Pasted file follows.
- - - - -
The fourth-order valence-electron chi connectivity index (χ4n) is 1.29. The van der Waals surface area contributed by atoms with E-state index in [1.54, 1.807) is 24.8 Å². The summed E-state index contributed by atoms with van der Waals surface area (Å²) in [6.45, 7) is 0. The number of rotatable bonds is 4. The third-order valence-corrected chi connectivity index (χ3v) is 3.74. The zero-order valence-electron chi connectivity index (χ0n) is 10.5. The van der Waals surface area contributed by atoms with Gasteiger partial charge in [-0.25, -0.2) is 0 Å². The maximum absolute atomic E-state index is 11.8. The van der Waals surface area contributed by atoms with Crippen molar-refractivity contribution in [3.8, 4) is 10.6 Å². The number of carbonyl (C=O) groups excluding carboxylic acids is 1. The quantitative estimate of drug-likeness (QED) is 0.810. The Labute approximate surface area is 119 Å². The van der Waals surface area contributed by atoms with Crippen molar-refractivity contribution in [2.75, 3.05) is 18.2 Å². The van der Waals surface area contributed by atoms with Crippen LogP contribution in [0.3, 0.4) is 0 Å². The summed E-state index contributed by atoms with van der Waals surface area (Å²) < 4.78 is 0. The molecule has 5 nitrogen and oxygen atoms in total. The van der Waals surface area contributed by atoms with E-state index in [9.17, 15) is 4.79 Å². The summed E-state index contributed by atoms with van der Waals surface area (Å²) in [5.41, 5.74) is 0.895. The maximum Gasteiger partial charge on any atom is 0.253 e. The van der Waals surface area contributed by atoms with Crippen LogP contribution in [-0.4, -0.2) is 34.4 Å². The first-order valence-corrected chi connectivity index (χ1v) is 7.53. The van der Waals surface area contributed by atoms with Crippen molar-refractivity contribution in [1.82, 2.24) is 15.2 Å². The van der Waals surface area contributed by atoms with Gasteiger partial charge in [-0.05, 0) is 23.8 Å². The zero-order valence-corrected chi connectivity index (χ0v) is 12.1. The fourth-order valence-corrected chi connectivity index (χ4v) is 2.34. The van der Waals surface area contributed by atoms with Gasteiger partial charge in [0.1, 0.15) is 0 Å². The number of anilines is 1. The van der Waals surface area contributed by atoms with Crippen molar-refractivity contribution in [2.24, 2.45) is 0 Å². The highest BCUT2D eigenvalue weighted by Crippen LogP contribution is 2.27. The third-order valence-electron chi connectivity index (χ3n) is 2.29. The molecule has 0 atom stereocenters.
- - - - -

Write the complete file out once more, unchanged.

The fourth-order valence-electron chi connectivity index (χ4n) is 1.29. The van der Waals surface area contributed by atoms with E-state index in [1.54, 1.807) is 24.8 Å². The summed E-state index contributed by atoms with van der Waals surface area (Å²) in [6.45, 7) is 0. The number of rotatable bonds is 4. The third-order valence-corrected chi connectivity index (χ3v) is 3.74. The zero-order valence-electron chi connectivity index (χ0n) is 10.5. The van der Waals surface area contributed by atoms with Gasteiger partial charge in [-0.25, -0.2) is 0 Å². The maximum absolute atomic E-state index is 11.8. The van der Waals surface area contributed by atoms with Crippen molar-refractivity contribution in [3.8, 4) is 10.6 Å². The number of carbonyl (C=O) groups excluding carboxylic acids is 1. The quantitative estimate of drug-likeness (QED) is 0.810. The Labute approximate surface area is 119 Å². The van der Waals surface area contributed by atoms with Crippen molar-refractivity contribution in [2.75, 3.05) is 18.2 Å². The van der Waals surface area contributed by atoms with Crippen LogP contribution in [0.3, 0.4) is 0 Å². The summed E-state index contributed by atoms with van der Waals surface area (Å²) < 4.78 is 0. The molecule has 5 nitrogen and oxygen atoms in total. The van der Waals surface area contributed by atoms with E-state index in [9.17, 15) is 4.79 Å². The summed E-state index contributed by atoms with van der Waals surface area (Å²) in [5.41, 5.74) is 0.895. The maximum Gasteiger partial charge on any atom is 0.253 e. The van der Waals surface area contributed by atoms with Crippen LogP contribution in [-0.4, -0.2) is 34.4 Å². The first-order valence-corrected chi connectivity index (χ1v) is 7.53. The van der Waals surface area contributed by atoms with Crippen molar-refractivity contribution in [1.82, 2.24) is 15.2 Å². The van der Waals surface area contributed by atoms with Gasteiger partial charge in [-0.05, 0) is 23.8 Å². The zero-order valence-corrected chi connectivity index (χ0v) is 12.1. The fourth-order valence-corrected chi connectivity index (χ4v) is 2.34. The van der Waals surface area contributed by atoms with Gasteiger partial charge in [0.1, 0.15) is 0 Å². The number of anilines is 1. The van der Waals surface area contributed by atoms with Crippen molar-refractivity contribution in [2.24, 2.45) is 0 Å². The highest BCUT2D eigenvalue weighted by Crippen LogP contribution is 2.27. The third-order valence-electron chi connectivity index (χ3n) is 2.29. The molecule has 0 atom stereocenters.